If you’re a Costco shopper, you may know that foot orthotics are being sold at some stores. Since many of our patients have inquired about these foot orthotics, I’d like to explain how these are made so that you can make an informed decision.
First, it’s important that if you are experiencing any foot problem, discomfort or pain, you should see a podiatrist first. As a medical professional, the podiatrist will let you know if you would benefit from over-the-counter arch supports or custom orthotics – and help you find the best device for your foot.
A foot orthotic purchased from Costco is not customized for your foot. You do stand on a scanning device, but this device only sizes your foot. An arch support that matches the size of your foot is then pulled from a shelf and shipped to your Costco store for pick up.
Costco uses a scanner manufactured by PedAlign (San Diego, CA) and marketed at Costco as OrthotixRx. Using a technology called “grayscale pixilation”, the scanner takes an enhanced, two-dimensional black and white photograph of the bottom of your foot. The scanner does not provide the 3-dimension information necessary to create an orthotic that is custom to your foot.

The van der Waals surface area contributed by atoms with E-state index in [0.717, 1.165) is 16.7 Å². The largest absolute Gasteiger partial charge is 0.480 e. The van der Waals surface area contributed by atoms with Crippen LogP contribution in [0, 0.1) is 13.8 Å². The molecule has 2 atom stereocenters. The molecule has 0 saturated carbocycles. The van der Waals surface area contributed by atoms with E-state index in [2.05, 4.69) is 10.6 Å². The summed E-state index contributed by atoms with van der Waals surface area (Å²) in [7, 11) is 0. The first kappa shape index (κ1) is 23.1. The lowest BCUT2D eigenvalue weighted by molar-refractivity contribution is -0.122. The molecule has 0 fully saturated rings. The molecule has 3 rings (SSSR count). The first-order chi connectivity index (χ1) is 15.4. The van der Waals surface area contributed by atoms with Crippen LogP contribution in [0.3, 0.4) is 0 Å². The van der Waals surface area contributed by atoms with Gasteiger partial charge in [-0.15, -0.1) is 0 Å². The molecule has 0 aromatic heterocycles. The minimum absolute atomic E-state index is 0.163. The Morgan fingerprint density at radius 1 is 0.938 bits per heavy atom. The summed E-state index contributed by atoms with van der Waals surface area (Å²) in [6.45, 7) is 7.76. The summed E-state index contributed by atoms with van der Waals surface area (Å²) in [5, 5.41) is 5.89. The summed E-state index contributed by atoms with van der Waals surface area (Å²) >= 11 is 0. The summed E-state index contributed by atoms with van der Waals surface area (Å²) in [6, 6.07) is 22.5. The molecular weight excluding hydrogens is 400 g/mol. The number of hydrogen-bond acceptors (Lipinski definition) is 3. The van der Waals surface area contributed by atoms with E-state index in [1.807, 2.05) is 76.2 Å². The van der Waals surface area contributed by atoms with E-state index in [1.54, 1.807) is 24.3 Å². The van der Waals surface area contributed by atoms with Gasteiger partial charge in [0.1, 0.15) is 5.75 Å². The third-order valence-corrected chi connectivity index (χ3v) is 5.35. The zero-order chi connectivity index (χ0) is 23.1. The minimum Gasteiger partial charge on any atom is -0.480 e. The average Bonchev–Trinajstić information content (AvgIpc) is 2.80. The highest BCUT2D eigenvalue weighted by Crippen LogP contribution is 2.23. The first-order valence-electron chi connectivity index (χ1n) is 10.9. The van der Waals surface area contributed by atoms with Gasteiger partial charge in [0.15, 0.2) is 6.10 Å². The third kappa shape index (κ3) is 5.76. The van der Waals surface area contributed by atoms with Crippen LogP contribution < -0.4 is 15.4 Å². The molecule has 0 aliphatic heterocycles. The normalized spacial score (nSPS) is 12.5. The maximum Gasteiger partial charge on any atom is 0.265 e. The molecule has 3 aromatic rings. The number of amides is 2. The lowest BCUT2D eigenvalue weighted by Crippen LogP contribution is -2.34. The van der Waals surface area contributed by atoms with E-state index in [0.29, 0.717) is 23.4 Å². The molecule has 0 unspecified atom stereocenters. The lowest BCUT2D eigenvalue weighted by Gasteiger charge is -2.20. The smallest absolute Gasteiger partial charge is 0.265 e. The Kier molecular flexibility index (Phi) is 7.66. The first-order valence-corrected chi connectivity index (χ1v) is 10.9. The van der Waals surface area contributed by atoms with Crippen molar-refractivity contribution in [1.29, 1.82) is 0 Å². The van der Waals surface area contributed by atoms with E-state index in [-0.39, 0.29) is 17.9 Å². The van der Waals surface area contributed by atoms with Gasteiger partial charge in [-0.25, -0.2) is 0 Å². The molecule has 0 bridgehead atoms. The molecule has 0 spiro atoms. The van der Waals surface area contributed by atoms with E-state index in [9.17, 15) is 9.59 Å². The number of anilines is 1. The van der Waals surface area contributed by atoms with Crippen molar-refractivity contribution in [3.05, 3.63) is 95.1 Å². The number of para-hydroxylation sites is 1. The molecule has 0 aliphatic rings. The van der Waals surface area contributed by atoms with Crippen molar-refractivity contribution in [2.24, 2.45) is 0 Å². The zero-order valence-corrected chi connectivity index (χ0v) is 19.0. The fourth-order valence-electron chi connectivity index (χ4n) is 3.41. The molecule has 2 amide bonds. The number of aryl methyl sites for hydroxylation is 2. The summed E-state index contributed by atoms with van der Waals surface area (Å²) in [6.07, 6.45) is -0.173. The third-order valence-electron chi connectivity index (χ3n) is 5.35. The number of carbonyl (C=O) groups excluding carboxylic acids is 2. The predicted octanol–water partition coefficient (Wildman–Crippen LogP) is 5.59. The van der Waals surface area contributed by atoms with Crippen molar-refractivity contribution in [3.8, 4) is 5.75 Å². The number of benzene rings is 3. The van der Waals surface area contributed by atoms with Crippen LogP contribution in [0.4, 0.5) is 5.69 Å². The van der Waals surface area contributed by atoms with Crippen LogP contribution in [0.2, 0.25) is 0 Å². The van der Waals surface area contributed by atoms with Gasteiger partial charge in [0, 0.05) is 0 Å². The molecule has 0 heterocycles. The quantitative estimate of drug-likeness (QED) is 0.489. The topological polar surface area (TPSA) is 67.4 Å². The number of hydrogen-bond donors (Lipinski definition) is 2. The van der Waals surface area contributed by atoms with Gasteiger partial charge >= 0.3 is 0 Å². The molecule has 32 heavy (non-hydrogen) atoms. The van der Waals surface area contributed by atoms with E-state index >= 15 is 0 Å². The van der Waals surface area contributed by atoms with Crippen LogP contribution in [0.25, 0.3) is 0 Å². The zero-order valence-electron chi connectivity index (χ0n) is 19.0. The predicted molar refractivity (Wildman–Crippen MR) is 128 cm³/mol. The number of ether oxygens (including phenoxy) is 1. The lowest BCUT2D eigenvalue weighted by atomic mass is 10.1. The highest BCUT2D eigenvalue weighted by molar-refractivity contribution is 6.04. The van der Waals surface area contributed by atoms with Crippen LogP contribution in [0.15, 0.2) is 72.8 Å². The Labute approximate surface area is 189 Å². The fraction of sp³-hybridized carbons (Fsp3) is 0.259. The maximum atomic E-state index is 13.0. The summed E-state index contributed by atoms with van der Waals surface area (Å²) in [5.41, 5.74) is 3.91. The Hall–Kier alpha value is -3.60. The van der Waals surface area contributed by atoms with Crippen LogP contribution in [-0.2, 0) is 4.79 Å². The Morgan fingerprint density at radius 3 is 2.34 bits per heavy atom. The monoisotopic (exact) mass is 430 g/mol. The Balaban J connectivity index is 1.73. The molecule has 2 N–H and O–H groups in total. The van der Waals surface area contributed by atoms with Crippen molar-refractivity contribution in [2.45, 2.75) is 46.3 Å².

Although these units were marketed to podiatrists for a number of years, they could not be used to create a truly 3-dimensional custom orthotic device. The other problem with the units is that they required the foot to be weight-bearing. Several studies have shown that orthotics made from weight bearing images result in an orthotic that does not work well for the majority of problems that orthotics are used to treat. More information on this, and a list of the studies, is available here.
In my opinion, Costco’s foot orthotics are 20% – 30% overpriced. Good over-the-counter orthotics are available for $40 to $60. One of our favorite ones is the P3Full Length Orthotics. These are just about the most supportive non-custom orthotics you can get and they are particularly good for plantar fasciitis and ball of foot pain.
Costco charges about $90 for the scanner based arch supports. Given that, they are not a bad over-the-counter arch support and you may want to give them a try. They are certainly a far better deal in our opinion then you get at places like Good Feet where you are charged several hundred dollars for an arch support worth about $30. When making price comparisons you should compare these to OTC devices like Superfeet, not to the custom orthotics you get from a medical practitioner.
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